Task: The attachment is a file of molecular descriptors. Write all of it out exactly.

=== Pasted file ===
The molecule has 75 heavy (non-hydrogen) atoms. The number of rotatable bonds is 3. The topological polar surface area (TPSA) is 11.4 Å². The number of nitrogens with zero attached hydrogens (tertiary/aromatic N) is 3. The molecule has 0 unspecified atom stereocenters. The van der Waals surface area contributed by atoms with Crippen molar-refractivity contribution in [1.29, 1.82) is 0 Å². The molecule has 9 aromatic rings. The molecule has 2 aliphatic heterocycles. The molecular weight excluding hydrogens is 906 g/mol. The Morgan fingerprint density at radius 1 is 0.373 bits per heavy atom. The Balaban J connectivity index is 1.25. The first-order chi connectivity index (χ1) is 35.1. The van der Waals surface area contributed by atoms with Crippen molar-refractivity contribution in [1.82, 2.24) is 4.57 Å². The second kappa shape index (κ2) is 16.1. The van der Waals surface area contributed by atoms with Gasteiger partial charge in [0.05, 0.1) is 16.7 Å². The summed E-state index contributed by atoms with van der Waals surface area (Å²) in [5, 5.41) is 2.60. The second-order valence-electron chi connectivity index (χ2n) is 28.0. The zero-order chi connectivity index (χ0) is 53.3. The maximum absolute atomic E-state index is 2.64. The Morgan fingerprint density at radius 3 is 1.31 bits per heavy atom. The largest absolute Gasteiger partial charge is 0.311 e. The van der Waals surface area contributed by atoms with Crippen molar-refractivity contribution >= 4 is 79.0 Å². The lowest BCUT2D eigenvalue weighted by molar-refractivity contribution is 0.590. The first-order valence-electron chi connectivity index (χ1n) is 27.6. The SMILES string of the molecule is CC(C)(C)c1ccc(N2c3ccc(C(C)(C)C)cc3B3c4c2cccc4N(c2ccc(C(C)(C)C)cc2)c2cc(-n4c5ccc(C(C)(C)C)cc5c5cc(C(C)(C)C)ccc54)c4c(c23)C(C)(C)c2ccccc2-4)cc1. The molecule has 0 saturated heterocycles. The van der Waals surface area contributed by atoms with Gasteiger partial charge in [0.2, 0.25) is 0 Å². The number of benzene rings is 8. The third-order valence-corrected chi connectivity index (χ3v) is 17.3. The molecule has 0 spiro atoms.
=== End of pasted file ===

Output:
The molecule has 75 heavy (non-hydrogen) atoms. The number of rotatable bonds is 3. The topological polar surface area (TPSA) is 11.4 Å². The number of nitrogens with zero attached hydrogens (tertiary/aromatic N) is 3. The molecule has 0 unspecified atom stereocenters. The van der Waals surface area contributed by atoms with Crippen molar-refractivity contribution in [1.29, 1.82) is 0 Å². The molecule has 9 aromatic rings. The molecule has 2 aliphatic heterocycles. The molecular weight excluding hydrogens is 906 g/mol. The Morgan fingerprint density at radius 1 is 0.373 bits per heavy atom. The Balaban J connectivity index is 1.25. The first-order chi connectivity index (χ1) is 35.1. The van der Waals surface area contributed by atoms with Crippen molar-refractivity contribution in [1.82, 2.24) is 4.57 Å². The second kappa shape index (κ2) is 16.1. The van der Waals surface area contributed by atoms with Gasteiger partial charge in [0.05, 0.1) is 16.7 Å². The summed E-state index contributed by atoms with van der Waals surface area (Å²) in [5, 5.41) is 2.60. The second-order valence-electron chi connectivity index (χ2n) is 28.0. The zero-order chi connectivity index (χ0) is 53.3. The maximum absolute atomic E-state index is 2.64. The Morgan fingerprint density at radius 3 is 1.31 bits per heavy atom. The largest absolute Gasteiger partial charge is 0.311 e. The van der Waals surface area contributed by atoms with Crippen molar-refractivity contribution >= 4 is 79.0 Å². The lowest BCUT2D eigenvalue weighted by molar-refractivity contribution is 0.590. The first-order valence-electron chi connectivity index (χ1n) is 27.6. The SMILES string of the molecule is CC(C)(C)c1ccc(N2c3ccc(C(C)(C)C)cc3B3c4c2cccc4N(c2ccc(C(C)(C)C)cc2)c2cc(-n4c5ccc(C(C)(C)C)cc5c5cc(C(C)(C)C)ccc54)c4c(c23)C(C)(C)c2ccccc2-4)cc1. The molecule has 0 saturated heterocycles. The van der Waals surface area contributed by atoms with Gasteiger partial charge in [0.2, 0.25) is 0 Å². The number of benzene rings is 8. The third-order valence-corrected chi connectivity index (χ3v) is 17.3. The molecule has 0 spiro atoms.